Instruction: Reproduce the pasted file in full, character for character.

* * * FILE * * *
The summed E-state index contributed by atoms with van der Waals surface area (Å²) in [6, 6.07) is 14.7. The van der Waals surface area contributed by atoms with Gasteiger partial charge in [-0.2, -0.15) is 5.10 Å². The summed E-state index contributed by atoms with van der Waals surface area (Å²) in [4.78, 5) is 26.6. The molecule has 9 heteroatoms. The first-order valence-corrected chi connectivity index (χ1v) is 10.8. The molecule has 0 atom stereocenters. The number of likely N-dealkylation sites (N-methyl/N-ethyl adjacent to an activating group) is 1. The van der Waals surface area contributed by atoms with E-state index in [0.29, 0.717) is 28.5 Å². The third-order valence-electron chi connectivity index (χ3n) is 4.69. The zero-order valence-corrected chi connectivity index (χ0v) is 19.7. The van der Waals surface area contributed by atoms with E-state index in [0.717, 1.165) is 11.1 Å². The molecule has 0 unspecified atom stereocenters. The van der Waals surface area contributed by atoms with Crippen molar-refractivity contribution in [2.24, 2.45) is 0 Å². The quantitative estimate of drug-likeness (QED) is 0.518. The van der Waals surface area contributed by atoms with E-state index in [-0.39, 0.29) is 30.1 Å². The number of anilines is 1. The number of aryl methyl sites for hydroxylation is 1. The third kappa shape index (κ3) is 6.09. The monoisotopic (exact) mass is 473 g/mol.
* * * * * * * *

The summed E-state index contributed by atoms with van der Waals surface area (Å²) in [6, 6.07) is 14.7. The van der Waals surface area contributed by atoms with Gasteiger partial charge in [-0.2, -0.15) is 5.10 Å². The summed E-state index contributed by atoms with van der Waals surface area (Å²) in [4.78, 5) is 26.6. The molecule has 9 heteroatoms. The first-order valence-corrected chi connectivity index (χ1v) is 10.8. The molecule has 0 atom stereocenters. The number of likely N-dealkylation sites (N-methyl/N-ethyl adjacent to an activating group) is 1. The van der Waals surface area contributed by atoms with E-state index in [0.29, 0.717) is 28.5 Å². The third-order valence-electron chi connectivity index (χ3n) is 4.69. The zero-order valence-corrected chi connectivity index (χ0v) is 19.7. The van der Waals surface area contributed by atoms with E-state index in [0.717, 1.165) is 11.1 Å². The molecule has 0 unspecified atom stereocenters. The van der Waals surface area contributed by atoms with Crippen molar-refractivity contribution in [2.24, 2.45) is 0 Å². The quantitative estimate of drug-likeness (QED) is 0.518. The van der Waals surface area contributed by atoms with E-state index in [-0.39, 0.29) is 30.1 Å². The number of anilines is 1. The number of aryl methyl sites for hydroxylation is 1. The third kappa shape index (κ3) is 6.09. The monoisotopic (exact) mass is 473 g/mol.